Timely detection of issues in soybeans stored in a metal silo is crucial to ensuring their quality and preventing losses. Here are some key indicators to watch for:


One of the indicators that will help you to detect any possible problems with the products storage inside the silos is Heating.

According to the Department of Grain Science and Industry (Kansas State University), heating is the most common indicator of a problem in stored grains and oilseeds. High grain temperatures normally indicate either microbial or insect activity. If left unchecked, this may lead to heat-damaged or charred grains due to the phenomenon of stack burning.

Because of this danger, hot spots in stored soybeans must be cooled or dissipated before they reach the critical level. If no action is taken when heating in soybeans occurs, either the product will be lost by stack burning (charring) or at worst, the entire facility will be lost through fire.

Warning! Aerating soybeans when fire has already started makes the situation worse.

A temperature monitoring system in soybean storage silos is essential. Immediate corrective measures for heating cannot be over-emphasised.

Change in color

One of the indicators that will help you to detect any possible problems with the products storage inside the silos is the change in color and general appearance.

In general, sound soybeans are plump with bright uniform tan and not green color and free from unusual spots and shriveled appearance. Discolored soybeans usually indicate inferior quality and lower market value. The change in color is usually associated with mold invasion accompanied by microbial respiration and subsequent heating. This deterioration process can be detected by periodic drawing of samples from the stored soybeans as part of an integrated approach to quality maintenance.

Change in color is mainly caused by the appearance of mold. The following table shows the minimum % of humidity at which the different molds can develop, as well as the minimum, optimum and maximum temperatures at which they develop. Most of them have an optimum between 25 and 28ºC.

If we control temperature and moisture, we will avoid change in color, therefore our product will have a higher market value.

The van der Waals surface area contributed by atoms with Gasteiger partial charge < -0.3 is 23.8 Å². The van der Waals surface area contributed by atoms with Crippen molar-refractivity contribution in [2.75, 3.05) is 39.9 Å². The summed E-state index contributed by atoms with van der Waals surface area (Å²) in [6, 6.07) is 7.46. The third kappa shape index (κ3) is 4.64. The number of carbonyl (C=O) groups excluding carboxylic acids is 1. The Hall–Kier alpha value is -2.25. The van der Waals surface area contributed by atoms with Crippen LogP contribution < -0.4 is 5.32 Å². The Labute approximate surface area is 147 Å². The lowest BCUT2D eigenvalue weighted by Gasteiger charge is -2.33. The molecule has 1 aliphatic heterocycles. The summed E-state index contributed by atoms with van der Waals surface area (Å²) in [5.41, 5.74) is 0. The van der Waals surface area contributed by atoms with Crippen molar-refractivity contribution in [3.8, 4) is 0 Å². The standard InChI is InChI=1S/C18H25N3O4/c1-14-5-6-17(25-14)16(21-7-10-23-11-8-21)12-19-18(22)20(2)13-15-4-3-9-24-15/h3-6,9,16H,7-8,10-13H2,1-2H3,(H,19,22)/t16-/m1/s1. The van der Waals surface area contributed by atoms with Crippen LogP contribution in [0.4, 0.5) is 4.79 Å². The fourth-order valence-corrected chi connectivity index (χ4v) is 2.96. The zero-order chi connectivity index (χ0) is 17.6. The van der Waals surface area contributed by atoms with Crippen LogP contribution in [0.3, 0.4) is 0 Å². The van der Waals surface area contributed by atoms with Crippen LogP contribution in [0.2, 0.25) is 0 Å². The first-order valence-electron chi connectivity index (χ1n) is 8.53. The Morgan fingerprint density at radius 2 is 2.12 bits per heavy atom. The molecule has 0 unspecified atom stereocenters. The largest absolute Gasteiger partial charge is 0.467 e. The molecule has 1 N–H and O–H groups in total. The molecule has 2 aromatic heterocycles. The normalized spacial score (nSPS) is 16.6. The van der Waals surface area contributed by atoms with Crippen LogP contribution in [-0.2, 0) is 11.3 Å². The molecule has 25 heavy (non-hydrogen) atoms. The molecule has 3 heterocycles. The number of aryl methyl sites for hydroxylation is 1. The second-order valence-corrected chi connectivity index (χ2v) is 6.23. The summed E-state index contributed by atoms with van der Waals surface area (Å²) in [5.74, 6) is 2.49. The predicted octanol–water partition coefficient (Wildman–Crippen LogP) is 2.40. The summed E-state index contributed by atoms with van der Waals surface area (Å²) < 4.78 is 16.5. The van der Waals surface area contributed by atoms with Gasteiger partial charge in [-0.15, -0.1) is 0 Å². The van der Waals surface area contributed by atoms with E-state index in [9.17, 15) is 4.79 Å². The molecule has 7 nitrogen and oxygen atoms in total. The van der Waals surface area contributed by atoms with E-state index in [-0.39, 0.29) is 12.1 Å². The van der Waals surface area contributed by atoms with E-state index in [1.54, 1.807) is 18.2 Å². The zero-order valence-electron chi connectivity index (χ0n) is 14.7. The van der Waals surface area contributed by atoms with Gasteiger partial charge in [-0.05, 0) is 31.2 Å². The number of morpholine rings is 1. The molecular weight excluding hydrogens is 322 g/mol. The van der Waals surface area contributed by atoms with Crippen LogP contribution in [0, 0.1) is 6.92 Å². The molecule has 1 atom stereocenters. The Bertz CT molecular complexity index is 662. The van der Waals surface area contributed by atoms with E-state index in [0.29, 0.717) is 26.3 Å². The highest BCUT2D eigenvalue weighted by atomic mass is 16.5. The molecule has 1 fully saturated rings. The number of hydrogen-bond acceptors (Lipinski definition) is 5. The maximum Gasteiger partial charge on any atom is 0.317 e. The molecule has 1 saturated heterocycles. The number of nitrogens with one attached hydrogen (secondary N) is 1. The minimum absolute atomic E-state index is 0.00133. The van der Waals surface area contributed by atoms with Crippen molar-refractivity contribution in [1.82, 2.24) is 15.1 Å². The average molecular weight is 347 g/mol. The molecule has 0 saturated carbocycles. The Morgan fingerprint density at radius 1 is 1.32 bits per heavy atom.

Preventive measures:

  • Cooling the grain either by aeration or use of a portable cooling unit.
  • To transfer the grain to another silo thus breaking any hot spots present and cooling the soybeans during the conveying process. However, this should be done only as a last resort since it is costly and will increase the amount of broken or split soybeans.

Musty odor

Another of the indicators that will help you to detect any possible problems with the products storage inside the silo is the mustiness and off-odor condition.

Musty odor usually indicates an advanced stage of insect or mold infestation and should be dealt with immediately.

What to do when it happens:

  • The soybeans should be aerated to remove the bad odor and cool the material. Beans should then be used at the earliest opportunity.
  • The grain should be fumigated immediately if insects are present. A sharp odor may indicate rancidity due to chemical changes in the oil component.

Lumping and caking

Finally, another indicator that will help you to detect any possible problems with the soybeans stored inside the silos is Lumping and caking.

Lumping and caking indicate a very advanced stage of fungi invasion in soybeans and soybean meal. In metal silos, caking usually occurs on the bin walls as a result of sweating or moisture condensing on the inner surface of the cold bin wall. The condensing moisture is absorbed by the adjacent grains resulting in either sprouting or mold growth.

References: Department of Grain Science and Industry, Kansas State University, USA

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